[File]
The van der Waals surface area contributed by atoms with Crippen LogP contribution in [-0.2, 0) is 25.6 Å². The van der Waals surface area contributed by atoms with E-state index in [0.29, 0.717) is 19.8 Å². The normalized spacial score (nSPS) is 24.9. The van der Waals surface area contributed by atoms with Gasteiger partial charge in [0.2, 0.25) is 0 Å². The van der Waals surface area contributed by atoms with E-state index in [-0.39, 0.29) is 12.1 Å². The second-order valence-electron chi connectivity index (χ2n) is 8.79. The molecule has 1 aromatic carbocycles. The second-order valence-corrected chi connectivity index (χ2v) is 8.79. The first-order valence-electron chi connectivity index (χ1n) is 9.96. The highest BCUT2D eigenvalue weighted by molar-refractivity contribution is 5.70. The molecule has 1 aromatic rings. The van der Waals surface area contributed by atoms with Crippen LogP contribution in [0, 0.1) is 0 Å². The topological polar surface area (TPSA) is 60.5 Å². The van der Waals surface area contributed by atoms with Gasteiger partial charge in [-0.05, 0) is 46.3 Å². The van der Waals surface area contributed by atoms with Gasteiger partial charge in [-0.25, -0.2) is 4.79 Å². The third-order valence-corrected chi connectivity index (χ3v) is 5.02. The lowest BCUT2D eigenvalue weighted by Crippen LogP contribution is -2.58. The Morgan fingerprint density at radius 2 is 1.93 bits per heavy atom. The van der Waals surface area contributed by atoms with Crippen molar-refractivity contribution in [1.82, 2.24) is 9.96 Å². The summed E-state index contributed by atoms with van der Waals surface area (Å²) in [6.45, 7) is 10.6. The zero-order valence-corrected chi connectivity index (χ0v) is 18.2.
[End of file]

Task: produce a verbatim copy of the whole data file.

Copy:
The van der Waals surface area contributed by atoms with Crippen LogP contribution in [-0.2, 0) is 25.6 Å². The van der Waals surface area contributed by atoms with E-state index in [0.29, 0.717) is 19.8 Å². The normalized spacial score (nSPS) is 24.9. The van der Waals surface area contributed by atoms with Gasteiger partial charge in [0.2, 0.25) is 0 Å². The van der Waals surface area contributed by atoms with E-state index in [-0.39, 0.29) is 12.1 Å². The second-order valence-electron chi connectivity index (χ2n) is 8.79. The molecule has 1 aromatic carbocycles. The second-order valence-corrected chi connectivity index (χ2v) is 8.79. The first-order valence-electron chi connectivity index (χ1n) is 9.96. The highest BCUT2D eigenvalue weighted by molar-refractivity contribution is 5.70. The molecule has 1 aromatic rings. The van der Waals surface area contributed by atoms with Crippen LogP contribution in [0, 0.1) is 0 Å². The topological polar surface area (TPSA) is 60.5 Å². The van der Waals surface area contributed by atoms with Gasteiger partial charge in [-0.05, 0) is 46.3 Å². The van der Waals surface area contributed by atoms with Gasteiger partial charge in [-0.25, -0.2) is 4.79 Å². The third-order valence-corrected chi connectivity index (χ3v) is 5.02. The lowest BCUT2D eigenvalue weighted by Crippen LogP contribution is -2.58. The Morgan fingerprint density at radius 2 is 1.93 bits per heavy atom. The van der Waals surface area contributed by atoms with Crippen molar-refractivity contribution in [1.82, 2.24) is 9.96 Å². The summed E-state index contributed by atoms with van der Waals surface area (Å²) in [6.45, 7) is 10.6. The zero-order valence-corrected chi connectivity index (χ0v) is 18.2.